These robots are breaking new ground in corporate, healthcare, training and more with Optus, Telstra, ACMI and Questacon all on board.

Smart Girls add books to their portfolios

Inspired by advancements with open-source AI, Ms Cheng recently took her growing interest in artificial intelligence to new realms in a world-first publishing project.

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“I wanted to generate multiple images with a simple prompt, and to use only those AI images to illustrate my new book,” she told EducationDaily.

Smart Girls: Marita Cheng is a memoir and children’s picture book rolled into one, and the first book of its kind to be published with exclusively AI-generated artwork.

“In terms of consistency of look and feel, the process is a lot more complex than I originally realised,” she says. “The breakthrough came when I worked out I could use one prompt to generate seven versions of an image from different angles and in the end over 10,400 images were generated to find the right ones for the 42-page book.”

Even the title is ChatGPT-generated – after several rounds of revised prompts – and Ms Cheng describes “lots of editing extra fingers and toes” before sending the book out to her inner-circle for first-round feedback. What came back were requests for more depth, and more of a deep-dive into her life story. She credits ‘shut up & write Zoom sessions with holding her accountable and helping her to get the words out of her head and onto the page, with minimal procrastination.

Fast-forward to today and, after a fitting nine-month gestation, Ms Cheng’s on the promotional circuit, with her newly published book bearing her favourite AI generated image on the front cover.

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A book cover for Smart Girls: Marita Chenga book cover for Smart girls: marita cheng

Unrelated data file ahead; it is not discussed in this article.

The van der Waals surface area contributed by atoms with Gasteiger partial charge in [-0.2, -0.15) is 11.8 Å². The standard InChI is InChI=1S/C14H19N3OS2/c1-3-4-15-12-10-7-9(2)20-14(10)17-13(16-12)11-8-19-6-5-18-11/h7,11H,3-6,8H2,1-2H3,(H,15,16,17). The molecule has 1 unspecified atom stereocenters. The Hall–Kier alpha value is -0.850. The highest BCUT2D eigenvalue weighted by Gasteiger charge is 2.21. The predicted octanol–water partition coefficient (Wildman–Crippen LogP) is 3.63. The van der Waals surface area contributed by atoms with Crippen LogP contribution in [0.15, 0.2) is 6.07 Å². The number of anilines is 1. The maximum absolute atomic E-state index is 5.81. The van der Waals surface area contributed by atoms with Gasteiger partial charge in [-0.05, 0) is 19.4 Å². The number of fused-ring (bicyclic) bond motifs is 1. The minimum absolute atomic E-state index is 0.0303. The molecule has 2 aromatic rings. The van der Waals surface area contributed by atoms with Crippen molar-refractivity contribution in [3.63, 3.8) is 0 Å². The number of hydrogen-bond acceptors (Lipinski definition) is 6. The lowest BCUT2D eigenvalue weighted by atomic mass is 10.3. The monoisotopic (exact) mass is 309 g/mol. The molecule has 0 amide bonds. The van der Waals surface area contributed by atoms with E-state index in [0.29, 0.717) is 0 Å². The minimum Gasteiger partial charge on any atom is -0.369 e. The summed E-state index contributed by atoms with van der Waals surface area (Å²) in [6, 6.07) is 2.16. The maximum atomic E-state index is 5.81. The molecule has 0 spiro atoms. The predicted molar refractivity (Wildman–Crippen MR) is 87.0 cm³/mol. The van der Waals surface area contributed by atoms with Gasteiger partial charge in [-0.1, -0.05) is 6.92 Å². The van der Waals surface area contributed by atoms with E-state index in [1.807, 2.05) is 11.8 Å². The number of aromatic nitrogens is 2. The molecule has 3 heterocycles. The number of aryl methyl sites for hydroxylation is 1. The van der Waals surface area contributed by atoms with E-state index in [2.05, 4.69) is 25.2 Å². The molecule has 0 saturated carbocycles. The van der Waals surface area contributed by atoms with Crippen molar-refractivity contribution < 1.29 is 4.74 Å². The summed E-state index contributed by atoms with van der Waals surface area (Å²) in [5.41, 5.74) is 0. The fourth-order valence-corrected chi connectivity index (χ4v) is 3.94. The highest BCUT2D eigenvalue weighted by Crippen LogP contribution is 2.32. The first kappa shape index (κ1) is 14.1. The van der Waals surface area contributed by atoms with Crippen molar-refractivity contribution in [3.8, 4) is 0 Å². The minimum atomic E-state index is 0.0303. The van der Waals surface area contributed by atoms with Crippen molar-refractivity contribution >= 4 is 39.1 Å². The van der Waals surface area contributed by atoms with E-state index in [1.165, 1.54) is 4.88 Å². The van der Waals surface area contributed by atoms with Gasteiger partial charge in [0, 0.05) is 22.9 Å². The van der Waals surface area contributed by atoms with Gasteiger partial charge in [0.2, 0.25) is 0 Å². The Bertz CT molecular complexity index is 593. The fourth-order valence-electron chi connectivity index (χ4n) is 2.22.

The next chapter

Her current plan? To choose another heroine for the next book in the Smart Girls series. Definitely a change-maker, although probably less well-known than the characters we’re used to reading about in children’s picture books.

When asked what advice she would give to young girls inspired by her story to create the products they wish existed, Ms Cheng says “there are so many opportunities, imagination is your only limit. I came from living in Cairns housing commission but with science and engineering, if you have a vision, you can create anything.”

”If you have passion,” she told EducationDaily, “people will see it, and that will help you get the tools, training and opportunities you need to develop your dreams into reality.”

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By Charlie
Charlie Writes is a Sydney based, London born, Caribbean writer, interviewer and poet. A colourful 27 year career has taken Charlie from typing poems on the spot on her 1970’s typerwiter named June, to donning a hard hat as a roving reporter in the construction industry. All while living out her favourite quote that the greatest adventures begin with a simple conversation.